Nelson's Greenbrier Distillery

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Nelson's Greenbrier Distillery
Nelson's Greenbrier Distillery site.jpg
Open land where distillery buildings once sat
Location Main St. W of Greenbrier Cemetery Rd., Greenbrier, Tennessee
Built 1885
Architectural style Industrial
Governing body Private
NRHP Reference # 08000703[1]
Added to NRHP July 24, 2008

Nelson’s Greenbrier Distillery, in Greenbrier, Robertson County, Tennessee, was an historic whiskey distillery, the site of which was added to the National Register of Historic Places in 2008. Descendants of the founder have undertaken an initiative to revive the brand.

History[edit]

The distillery was established on Rocky Fork Creek in 1867 and was acquired in 1870 by Charles Nelson of Nashville, who greatly expanded the establishment in the ensuing years. The whiskey it produced was sold in other parts of the United States under the label "Nelson's Best." The Greenbrier distillery operated until 1909, when Tennessee enacted prohibition of alcoholic beverages.[2]

In 1885 the distillery produced 380,000 US gallons (1,400,000 L) of whiskey, making it the largest producer of sour mash whiskey in Robertson County in a period when whiskey production was a major industry in Tennessee and Robertson County was one of the state's largest producers of whiskey.[2][3] At that time, the annual production capacity of Jack Daniel's distillery in Lynchburg was only 23,000 US gallons (87,000 L).[2]

Nelson's Greenbrier Distillery was a major contributor to the economy and growth of the town of Greenbrier during the late 19th century. It employed about 25 people directly and provided a market for farmers' corn, locally made barrels, and other products. Its presence resulted in the construction of a railroad line and station in Greenbrier.[2]

Whiskey production at the Greenbrier distillery ended after Tennessee enacted prohibition on July 1, 1909, but whiskey that had been produced before that time continued to be sold in other states until 1915. Although Robertson County whiskey had enjoyed a reputation for superior quality, the county's whiskey industry was not revived after prohibition ended.[2]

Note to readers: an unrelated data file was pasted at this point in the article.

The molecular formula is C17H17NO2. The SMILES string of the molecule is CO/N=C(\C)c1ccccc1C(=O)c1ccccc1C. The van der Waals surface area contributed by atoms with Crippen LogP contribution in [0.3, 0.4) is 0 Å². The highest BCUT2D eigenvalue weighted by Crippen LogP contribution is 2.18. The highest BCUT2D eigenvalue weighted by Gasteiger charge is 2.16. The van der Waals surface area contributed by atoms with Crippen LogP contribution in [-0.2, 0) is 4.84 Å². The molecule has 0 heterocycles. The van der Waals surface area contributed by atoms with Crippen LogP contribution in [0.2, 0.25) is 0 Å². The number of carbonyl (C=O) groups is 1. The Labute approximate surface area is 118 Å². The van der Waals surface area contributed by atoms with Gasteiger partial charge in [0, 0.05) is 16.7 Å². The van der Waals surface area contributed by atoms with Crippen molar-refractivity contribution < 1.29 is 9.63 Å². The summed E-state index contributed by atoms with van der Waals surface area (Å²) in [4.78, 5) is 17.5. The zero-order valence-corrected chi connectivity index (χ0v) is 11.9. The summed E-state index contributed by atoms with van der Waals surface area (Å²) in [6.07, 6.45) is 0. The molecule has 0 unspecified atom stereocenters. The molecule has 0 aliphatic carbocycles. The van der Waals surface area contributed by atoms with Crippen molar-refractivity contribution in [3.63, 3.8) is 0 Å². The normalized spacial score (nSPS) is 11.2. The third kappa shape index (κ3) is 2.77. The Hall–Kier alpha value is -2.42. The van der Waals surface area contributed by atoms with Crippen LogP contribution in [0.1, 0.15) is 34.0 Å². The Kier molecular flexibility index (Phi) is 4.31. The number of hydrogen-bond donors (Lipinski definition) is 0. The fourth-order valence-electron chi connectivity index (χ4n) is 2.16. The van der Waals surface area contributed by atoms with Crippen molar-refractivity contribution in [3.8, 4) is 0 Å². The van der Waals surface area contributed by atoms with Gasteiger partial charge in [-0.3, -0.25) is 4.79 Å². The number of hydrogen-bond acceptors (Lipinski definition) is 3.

The property's listing on the National Register reflects its importance in industry and commerce, as well as its association with proprietor Charles Nelson, who was prominent in areas including banking, farming, and barrel-making. The listed property is a 5-acre (2.0 ha) area, although the distillery occupied a much larger area. Most of the distillery buildings are no longer present. The only historic buildings that remain are an early 20th-century warehouse, a spring house that supplied fresh water to the distillery, and a barrel house. The site includes a dam across Rocky Fork Creek. One old mash tub and remnants of building foundations are found on the grounds.[2][3]

Revival of the brand[edit]

In 2011, two of the great-great-great-grandsons of Charles Nelson announced an initiative to revive the Nelson's brand and produce whiskey using Charles Nelson's recipes.[4] As of March 2012, they had obtained initial investor funding and were bottling whiskey produced in another state for sale under the label Belle Meade Bourbon (a brand name used historically by Nelson's), while obtaining the permits and equipment necessary to open their own distillery.[5]

See also[edit]

References[edit]

  1. ^ "National Register Information System". National Register of Historic Places. National Park Service. 2009-03-13. 
  2. ^ a b c d e f National Register of Historic Places Registration Form: Nelson's Greenbrier Distillery, 2008, archived from the original on February 10, 2009 
  3. ^ a b Tennessee Historical Commission, Nine Tennessee Sites Added to the National Register of Historic Places, press release, September 14, 2008
  4. ^ Milt Capps, NewsBits, Oct. 26, 2011, Venture Nashville Connections. Retrieved February 6, 2012.
  5. ^ Walker Duncan (March 11, 2012), "Local distillers carry on Tennessee's whiskey history", The City Paper (Nashville, Tennessee) 

External links[edit]